A horticultural worker who was nearly blinded while pruning a cactus plant is suing his former employers for eye injury compensation.
Carl Woodbridge was pruning cactus plants when the accident happened. He had successfully pruned several large similar plants before the accident happened. As he cut into one plant the toxic sap squirted from the branch and landed in his right eye, neck and face. The sap burned the cornea in his eye and he was temporarily blinded. He was rushed to hospital where after intense eye cleaning, staff removed a latex like layer of sap glue from his eye. He lost vision in the eye for a week.
Mr Woodbridge was working for a subsidiary of Rentokil Initial UK who were responsible for maintaining the cactus plants in the Milton Keynes shopping centre. Last week the company was fined £12,000 by Milton Keynes Magistrate’s Court in relation to breaking Health and Safety laws. The Court found that he had not been given adequate information and training on performing the pruning duties, and was not wearing protective clothing such as safety goggles which could have prevented serious injury.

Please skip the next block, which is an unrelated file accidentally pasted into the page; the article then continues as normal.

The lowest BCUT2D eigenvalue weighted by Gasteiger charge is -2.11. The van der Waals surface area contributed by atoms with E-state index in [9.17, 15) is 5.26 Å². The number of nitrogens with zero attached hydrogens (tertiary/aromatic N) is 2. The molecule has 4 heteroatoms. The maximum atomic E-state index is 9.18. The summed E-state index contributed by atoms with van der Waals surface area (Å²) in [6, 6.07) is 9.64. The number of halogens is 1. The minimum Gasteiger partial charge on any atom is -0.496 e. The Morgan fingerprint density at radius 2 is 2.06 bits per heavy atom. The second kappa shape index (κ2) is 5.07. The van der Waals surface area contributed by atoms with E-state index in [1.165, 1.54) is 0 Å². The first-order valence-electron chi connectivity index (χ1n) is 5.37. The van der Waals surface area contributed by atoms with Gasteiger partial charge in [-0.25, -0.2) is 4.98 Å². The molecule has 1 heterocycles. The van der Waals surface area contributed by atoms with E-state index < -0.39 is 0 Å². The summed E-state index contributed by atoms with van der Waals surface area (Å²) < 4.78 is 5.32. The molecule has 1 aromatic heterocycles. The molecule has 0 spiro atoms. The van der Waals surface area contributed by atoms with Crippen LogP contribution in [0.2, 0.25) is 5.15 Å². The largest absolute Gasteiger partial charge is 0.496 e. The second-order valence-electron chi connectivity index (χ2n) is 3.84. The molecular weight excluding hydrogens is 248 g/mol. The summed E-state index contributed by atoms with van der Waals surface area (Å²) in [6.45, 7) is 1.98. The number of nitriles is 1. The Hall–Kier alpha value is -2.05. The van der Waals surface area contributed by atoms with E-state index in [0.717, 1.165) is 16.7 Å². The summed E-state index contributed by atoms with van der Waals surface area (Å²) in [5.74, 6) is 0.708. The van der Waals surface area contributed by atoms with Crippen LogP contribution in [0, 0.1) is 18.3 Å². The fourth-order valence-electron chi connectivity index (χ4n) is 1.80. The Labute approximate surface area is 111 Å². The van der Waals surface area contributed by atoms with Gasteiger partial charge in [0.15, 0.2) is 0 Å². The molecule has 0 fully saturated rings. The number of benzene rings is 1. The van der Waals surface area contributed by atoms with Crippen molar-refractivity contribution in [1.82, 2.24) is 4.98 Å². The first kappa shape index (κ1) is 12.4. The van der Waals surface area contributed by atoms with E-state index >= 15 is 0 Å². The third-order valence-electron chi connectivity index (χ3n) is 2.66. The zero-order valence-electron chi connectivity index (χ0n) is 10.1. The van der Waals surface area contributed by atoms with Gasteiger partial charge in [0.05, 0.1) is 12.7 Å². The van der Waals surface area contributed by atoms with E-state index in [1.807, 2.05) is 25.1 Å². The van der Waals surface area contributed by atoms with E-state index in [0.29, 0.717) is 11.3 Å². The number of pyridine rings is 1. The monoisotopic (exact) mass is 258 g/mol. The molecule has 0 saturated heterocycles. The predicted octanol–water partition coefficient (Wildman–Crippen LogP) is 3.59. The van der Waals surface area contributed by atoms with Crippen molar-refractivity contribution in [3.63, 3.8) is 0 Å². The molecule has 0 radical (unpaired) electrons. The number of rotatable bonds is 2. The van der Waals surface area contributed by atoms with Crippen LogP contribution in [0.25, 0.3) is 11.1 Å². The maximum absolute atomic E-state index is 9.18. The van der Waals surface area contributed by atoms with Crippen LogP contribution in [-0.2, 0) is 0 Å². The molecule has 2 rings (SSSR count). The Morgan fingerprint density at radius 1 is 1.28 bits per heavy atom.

Carl is now seeking compensation for his eye injury after being forced to take six weeks off work to recover. Although his sight has returned he is required to wear special glasses which are fitted with anti-glare lenses. He no longer works for the company, and has found work as a roofer.